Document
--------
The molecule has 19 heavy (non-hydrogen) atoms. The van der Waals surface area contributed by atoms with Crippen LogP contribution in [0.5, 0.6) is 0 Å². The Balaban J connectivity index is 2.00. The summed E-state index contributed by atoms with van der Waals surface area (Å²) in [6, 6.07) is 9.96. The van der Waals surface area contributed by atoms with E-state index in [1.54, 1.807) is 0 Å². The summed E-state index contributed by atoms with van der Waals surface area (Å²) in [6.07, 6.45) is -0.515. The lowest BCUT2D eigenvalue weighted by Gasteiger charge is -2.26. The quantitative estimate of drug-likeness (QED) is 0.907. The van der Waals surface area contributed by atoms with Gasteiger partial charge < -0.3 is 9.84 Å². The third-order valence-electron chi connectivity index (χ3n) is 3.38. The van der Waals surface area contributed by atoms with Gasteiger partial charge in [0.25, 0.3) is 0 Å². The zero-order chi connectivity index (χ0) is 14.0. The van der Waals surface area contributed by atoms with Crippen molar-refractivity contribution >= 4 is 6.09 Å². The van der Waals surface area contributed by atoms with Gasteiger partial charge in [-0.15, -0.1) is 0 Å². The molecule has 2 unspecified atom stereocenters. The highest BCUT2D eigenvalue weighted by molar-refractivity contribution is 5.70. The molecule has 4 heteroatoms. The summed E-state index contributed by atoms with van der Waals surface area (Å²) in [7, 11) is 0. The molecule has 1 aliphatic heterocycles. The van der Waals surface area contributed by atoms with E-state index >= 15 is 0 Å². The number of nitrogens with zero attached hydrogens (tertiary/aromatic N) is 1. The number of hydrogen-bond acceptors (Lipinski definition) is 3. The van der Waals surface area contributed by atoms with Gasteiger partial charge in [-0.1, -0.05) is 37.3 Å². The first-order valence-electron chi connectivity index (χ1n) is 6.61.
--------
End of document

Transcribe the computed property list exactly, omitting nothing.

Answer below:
The molecule has 19 heavy (non-hydrogen) atoms. The van der Waals surface area contributed by atoms with Crippen LogP contribution in [0.5, 0.6) is 0 Å². The Balaban J connectivity index is 2.00. The summed E-state index contributed by atoms with van der Waals surface area (Å²) in [6, 6.07) is 9.96. The van der Waals surface area contributed by atoms with E-state index in [1.54, 1.807) is 0 Å². The summed E-state index contributed by atoms with van der Waals surface area (Å²) in [6.07, 6.45) is -0.515. The lowest BCUT2D eigenvalue weighted by Gasteiger charge is -2.26. The quantitative estimate of drug-likeness (QED) is 0.907. The van der Waals surface area contributed by atoms with Gasteiger partial charge < -0.3 is 9.84 Å². The third-order valence-electron chi connectivity index (χ3n) is 3.38. The van der Waals surface area contributed by atoms with Gasteiger partial charge in [0.25, 0.3) is 0 Å². The zero-order chi connectivity index (χ0) is 14.0. The van der Waals surface area contributed by atoms with Crippen molar-refractivity contribution >= 4 is 6.09 Å². The van der Waals surface area contributed by atoms with Gasteiger partial charge in [-0.15, -0.1) is 0 Å². The molecule has 2 unspecified atom stereocenters. The highest BCUT2D eigenvalue weighted by molar-refractivity contribution is 5.70. The molecule has 4 heteroatoms. The summed E-state index contributed by atoms with van der Waals surface area (Å²) in [7, 11) is 0. The molecule has 1 aliphatic heterocycles. The van der Waals surface area contributed by atoms with E-state index >= 15 is 0 Å². The number of nitrogens with zero attached hydrogens (tertiary/aromatic N) is 1. The number of hydrogen-bond acceptors (Lipinski definition) is 3. The van der Waals surface area contributed by atoms with Gasteiger partial charge in [-0.1, -0.05) is 37.3 Å². The first-order valence-electron chi connectivity index (χ1n) is 6.61.